Multicultural consumers key to post-pandemic recovery

A survey shows South Asian and Chinese communities are more likely to buy big-ticket items and respond to in-language media.

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New research finds that to strengthen their post-COVID recovery efforts, brands must bolster their understanding of multicultural markets, especially those in the real estate and financial services sectors.

Multicultural marketing agency Ethnicity Matters conducted a survey of 900 respondents, finding that South Asians are twice as likely as those in the general population to buy a house or condo before the end of the year (14% versus 7%). The numbers are almost as high for Chinese Canadians (12%). South Asian and Chinese people living in Canada are over-represented in all kinds of home buyers, including those looking downsize, up-size, flip or buy their first home.

It’s an opportunity for companies in a particularly hard-hit sector to offset COVID-related losses. The Canadian Real Estate Association said May 2020 had the lowest volume of sales for the month since 1996.

The Ethnicity Matters survey also finds that when it comes to home renovation plans, South Asians say they’re slightly more likely to do so this year (22%), followed by Chinese Canadians (21%) and the general population (20%). While the numbers are only slightly higher, the fact that they are roughly in line with the general population means they represent significant business for retailers in the space.

“The real message is, if you’re Lowe’s or Home Depot, you should be speaking to that community, as they are consuming media in different languages and different outlets than mainstream messaging,” says Howard Lichtman, partner and co-founder of Ethnicity Matters.

While people who have come from India and Pakistan are often already fluent in English, Lichtman says they often put more stock into media and influencers who speak in different languages, something marketers need to take note of. This is partly due to a broader consumption of media spurred by concern for loved ones abroad. Another stat to take note of, Lichtman says, is data showing nearly one-fifth of Chinese people in Canada are not fluent in English.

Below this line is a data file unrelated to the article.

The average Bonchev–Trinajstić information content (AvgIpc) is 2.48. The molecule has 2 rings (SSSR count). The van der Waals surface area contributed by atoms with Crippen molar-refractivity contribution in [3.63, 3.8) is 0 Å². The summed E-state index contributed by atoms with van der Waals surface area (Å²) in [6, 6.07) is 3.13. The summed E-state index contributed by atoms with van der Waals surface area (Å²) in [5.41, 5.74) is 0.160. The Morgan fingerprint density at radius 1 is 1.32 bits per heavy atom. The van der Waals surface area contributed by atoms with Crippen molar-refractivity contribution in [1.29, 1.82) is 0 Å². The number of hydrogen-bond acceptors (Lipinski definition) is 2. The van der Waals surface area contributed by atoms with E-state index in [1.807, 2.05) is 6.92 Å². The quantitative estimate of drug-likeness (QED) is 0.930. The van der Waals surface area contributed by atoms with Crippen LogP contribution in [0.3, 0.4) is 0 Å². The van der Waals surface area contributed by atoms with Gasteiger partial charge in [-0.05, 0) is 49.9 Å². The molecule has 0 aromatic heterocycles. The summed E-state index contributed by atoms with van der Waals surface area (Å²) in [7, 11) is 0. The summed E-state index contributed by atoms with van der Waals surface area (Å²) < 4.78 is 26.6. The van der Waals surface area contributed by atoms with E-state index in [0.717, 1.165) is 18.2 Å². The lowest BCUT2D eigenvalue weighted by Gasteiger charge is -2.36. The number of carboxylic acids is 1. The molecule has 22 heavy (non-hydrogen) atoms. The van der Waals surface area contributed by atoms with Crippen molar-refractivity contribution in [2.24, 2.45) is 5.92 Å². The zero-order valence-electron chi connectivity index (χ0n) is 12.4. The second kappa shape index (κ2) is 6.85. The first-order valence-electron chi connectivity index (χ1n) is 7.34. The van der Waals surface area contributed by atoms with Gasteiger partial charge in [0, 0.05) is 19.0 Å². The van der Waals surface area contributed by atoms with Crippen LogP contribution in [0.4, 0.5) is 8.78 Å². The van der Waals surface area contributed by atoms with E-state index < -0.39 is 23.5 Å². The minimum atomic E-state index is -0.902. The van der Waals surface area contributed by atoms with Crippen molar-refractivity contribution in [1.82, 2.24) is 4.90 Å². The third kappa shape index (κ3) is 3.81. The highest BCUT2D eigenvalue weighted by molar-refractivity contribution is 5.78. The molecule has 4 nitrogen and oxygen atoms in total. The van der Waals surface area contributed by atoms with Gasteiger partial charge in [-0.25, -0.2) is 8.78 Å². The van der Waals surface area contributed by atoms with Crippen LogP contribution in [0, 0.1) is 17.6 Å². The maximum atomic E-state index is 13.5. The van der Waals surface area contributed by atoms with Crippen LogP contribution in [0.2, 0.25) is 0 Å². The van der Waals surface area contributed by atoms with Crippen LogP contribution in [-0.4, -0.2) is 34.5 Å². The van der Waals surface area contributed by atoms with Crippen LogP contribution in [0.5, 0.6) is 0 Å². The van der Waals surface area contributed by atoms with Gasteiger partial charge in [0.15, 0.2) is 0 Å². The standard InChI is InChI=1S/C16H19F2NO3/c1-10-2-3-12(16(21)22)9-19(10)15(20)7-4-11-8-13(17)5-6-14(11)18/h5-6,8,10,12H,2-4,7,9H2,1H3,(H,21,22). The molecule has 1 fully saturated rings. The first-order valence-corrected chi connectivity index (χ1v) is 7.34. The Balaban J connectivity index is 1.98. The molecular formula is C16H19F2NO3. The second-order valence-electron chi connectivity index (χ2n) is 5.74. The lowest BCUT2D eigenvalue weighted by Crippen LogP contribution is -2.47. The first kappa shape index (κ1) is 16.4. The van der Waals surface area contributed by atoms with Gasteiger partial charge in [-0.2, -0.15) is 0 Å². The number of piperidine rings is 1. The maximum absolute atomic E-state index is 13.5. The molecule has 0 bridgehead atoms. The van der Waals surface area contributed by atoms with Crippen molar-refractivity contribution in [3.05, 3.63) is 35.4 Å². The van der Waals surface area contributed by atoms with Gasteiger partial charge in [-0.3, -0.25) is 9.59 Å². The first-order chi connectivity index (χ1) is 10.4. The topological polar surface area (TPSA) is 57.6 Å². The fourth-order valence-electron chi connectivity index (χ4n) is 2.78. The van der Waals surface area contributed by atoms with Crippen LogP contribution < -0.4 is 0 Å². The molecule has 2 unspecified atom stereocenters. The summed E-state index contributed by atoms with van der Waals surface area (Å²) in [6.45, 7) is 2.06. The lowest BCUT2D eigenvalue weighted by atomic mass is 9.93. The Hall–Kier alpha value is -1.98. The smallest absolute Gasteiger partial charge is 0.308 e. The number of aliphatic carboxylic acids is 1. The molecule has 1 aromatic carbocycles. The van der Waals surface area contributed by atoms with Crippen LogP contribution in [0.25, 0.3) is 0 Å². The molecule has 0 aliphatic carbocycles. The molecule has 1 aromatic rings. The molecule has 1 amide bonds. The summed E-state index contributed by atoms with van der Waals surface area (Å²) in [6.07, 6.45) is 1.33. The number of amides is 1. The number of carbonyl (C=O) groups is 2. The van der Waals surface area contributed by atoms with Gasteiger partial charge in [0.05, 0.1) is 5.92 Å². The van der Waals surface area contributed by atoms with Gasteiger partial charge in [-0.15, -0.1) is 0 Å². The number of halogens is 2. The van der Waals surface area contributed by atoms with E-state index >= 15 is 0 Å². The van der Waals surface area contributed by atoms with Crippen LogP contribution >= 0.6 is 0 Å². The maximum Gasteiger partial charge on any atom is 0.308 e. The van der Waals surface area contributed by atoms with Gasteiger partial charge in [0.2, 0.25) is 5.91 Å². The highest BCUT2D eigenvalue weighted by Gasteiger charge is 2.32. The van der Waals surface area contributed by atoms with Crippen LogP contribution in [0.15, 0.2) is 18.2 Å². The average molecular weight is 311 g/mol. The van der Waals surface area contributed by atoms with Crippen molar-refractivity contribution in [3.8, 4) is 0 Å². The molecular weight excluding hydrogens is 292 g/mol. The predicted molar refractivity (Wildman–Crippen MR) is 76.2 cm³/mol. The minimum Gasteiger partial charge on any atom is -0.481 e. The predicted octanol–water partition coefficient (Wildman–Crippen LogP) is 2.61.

Lichtman adds that South Asian and Chinese communities “will be key to our recovery,” and brands across categories will benefit if they recognize and celebrate the distinctions among different multicultural communities. Those include other big-ticket categories, like tech, but also more high-frequency categories.

According to the Ethnicity Matters findings, financial services brands can benefit from outreach as saving, investing, and insurance-buying patterns are significantly higher for South Asian and Chinese communities, and that both groups are also more concerned than other Canadians about management of online banking services.

Grocers and food producers should pay attention too: South Asian and Chinese Canadians are quite specific about what household and grocery items they prefer and plan to buy, meaning targeted ads reflecting specific products can be more effective than ones geared towards the general population. South Asian consumers in particular over-index on specific items such as coconut water, rice, and hot tea, and also spend more on groceries than the average Canadian household, supplementing mainstream banner buys with independents.